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hehe i know this could be a fix and i know this code NEEDS to be sanitized but thats thankfully out of the scope of my assigment, at least for the time being... :( i might be ending being the one assigned to correct it, and that my friend would be a pain. –  noobroot Sep 23 '10 at 20:11

It's probably a processor dependent manifestation of the bug. The padding and alignment of data are both usually determined by the characteristics of the target processor. Extra padding bytes may be hiding the error on one target, while on another target there are fewer padding bytes.

It could also have to do with the actual data that strcat is being passed being different. For instance if part of the string that it was building were to consist of the name of the OS, processor, or the path of a system file.

It could also be that the strings were allocated with a size based on either a header constant or a sizeof that is different for the different targets, so your actual buffer is smaller.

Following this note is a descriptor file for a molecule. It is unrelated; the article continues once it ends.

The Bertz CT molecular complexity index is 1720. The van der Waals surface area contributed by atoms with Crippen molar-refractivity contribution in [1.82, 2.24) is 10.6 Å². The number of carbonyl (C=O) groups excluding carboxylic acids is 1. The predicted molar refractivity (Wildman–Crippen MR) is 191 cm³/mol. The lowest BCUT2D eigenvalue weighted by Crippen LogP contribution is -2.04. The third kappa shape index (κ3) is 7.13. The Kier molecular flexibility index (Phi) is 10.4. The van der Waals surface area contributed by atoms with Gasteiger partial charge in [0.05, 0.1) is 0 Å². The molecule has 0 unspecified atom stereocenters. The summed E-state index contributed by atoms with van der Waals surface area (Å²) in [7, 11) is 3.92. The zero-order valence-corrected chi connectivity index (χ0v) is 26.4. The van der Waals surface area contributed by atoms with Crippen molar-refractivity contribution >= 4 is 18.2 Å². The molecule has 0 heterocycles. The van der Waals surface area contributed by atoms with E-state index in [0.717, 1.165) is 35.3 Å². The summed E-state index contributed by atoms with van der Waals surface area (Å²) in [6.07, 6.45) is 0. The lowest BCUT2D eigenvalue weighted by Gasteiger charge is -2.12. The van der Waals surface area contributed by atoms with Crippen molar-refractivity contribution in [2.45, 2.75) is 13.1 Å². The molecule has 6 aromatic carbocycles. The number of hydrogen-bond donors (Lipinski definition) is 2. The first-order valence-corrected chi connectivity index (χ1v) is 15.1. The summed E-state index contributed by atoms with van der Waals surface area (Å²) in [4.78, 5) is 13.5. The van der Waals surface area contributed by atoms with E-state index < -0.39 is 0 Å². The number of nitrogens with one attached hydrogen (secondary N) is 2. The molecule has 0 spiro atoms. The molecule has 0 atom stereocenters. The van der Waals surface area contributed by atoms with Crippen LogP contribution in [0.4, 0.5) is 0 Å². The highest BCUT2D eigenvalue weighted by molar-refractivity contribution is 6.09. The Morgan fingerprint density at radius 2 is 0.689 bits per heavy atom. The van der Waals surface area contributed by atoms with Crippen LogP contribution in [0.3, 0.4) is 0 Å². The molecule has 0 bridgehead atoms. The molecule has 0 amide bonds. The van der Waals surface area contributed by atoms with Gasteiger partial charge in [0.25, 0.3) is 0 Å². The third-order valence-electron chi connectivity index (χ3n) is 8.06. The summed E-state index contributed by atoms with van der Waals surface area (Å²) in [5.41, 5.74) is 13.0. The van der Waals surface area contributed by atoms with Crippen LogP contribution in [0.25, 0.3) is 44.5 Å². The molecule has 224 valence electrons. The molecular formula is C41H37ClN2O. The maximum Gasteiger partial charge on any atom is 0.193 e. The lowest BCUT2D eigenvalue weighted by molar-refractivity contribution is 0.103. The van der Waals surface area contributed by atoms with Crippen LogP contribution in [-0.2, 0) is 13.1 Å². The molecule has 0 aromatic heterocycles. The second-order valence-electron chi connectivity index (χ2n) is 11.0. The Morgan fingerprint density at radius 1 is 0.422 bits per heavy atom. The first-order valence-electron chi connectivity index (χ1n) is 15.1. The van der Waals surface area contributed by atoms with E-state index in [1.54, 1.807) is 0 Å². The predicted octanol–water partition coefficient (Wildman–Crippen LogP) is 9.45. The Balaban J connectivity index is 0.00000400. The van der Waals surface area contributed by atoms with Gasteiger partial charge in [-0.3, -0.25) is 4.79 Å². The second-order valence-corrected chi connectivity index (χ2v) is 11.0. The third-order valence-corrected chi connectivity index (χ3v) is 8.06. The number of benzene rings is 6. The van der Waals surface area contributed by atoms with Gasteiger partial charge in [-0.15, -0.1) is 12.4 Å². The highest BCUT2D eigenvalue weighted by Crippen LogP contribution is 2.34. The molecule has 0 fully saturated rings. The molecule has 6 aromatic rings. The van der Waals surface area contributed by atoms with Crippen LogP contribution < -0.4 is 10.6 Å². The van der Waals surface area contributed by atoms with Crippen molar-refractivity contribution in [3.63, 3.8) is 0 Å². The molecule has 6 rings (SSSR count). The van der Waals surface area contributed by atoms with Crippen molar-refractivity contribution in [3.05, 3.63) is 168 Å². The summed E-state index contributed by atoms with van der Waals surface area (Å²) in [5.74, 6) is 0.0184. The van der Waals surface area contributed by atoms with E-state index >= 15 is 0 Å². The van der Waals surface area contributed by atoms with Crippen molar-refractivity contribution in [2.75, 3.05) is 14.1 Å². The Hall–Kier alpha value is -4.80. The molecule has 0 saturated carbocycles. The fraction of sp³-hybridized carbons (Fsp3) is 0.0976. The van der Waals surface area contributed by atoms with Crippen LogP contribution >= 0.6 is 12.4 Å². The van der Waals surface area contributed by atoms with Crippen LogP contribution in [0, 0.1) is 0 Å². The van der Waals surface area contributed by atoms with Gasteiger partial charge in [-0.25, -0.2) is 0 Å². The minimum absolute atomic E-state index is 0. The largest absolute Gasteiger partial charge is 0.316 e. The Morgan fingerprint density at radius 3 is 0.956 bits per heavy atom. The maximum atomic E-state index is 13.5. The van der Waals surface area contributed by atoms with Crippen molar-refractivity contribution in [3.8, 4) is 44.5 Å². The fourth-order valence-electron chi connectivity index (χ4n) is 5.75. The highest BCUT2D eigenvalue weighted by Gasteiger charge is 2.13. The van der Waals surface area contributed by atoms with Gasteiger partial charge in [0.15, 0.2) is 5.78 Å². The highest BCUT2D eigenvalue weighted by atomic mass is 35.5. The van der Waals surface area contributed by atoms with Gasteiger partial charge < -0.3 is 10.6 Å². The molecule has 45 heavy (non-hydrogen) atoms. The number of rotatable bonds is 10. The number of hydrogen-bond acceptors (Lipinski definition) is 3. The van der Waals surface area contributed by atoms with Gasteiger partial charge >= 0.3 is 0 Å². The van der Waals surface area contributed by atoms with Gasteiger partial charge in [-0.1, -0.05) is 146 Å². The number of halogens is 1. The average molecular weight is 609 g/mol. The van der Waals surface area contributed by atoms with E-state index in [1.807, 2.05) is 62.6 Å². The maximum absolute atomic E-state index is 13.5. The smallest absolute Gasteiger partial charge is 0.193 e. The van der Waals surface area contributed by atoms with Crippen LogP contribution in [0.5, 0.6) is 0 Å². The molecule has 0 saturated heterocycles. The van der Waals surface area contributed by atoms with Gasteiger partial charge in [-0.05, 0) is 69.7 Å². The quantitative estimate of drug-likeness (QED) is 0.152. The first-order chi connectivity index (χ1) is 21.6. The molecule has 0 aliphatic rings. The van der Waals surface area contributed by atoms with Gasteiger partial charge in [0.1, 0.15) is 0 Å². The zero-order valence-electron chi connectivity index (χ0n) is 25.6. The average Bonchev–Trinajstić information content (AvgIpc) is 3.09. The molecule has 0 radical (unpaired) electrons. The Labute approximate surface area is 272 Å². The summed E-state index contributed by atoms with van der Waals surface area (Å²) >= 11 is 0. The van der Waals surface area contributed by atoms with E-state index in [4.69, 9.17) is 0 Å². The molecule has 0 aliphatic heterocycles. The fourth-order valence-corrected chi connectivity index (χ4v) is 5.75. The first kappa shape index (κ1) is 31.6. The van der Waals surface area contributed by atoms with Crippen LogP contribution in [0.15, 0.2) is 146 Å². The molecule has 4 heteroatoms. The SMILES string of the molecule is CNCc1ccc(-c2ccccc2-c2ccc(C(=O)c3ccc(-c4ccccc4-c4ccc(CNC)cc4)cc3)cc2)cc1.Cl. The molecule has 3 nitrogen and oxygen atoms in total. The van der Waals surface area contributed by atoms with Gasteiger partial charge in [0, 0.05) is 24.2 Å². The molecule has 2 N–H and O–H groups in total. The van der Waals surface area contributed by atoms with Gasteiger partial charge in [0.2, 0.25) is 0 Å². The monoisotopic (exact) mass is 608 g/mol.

One thing I might try would be to have the compilers produce preprocessed versions of the source files for each target and diff those. They will probably differ a lot in the initial header code, but should be mostly similar near the end where your code is. See if any suspicious differences are in that code. Sadly sizeof will not be replaced by numbers here, but macro constants will be.

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i was reading something about this, but didnt came to anything useful though, but im sure this was due to my lack of knowledge in these OSes, anyway, i also think this (as Jonathan said) is a good guess, since the strings passed to strcat are the same. –  noobroot Sep 23 '10 at 20:08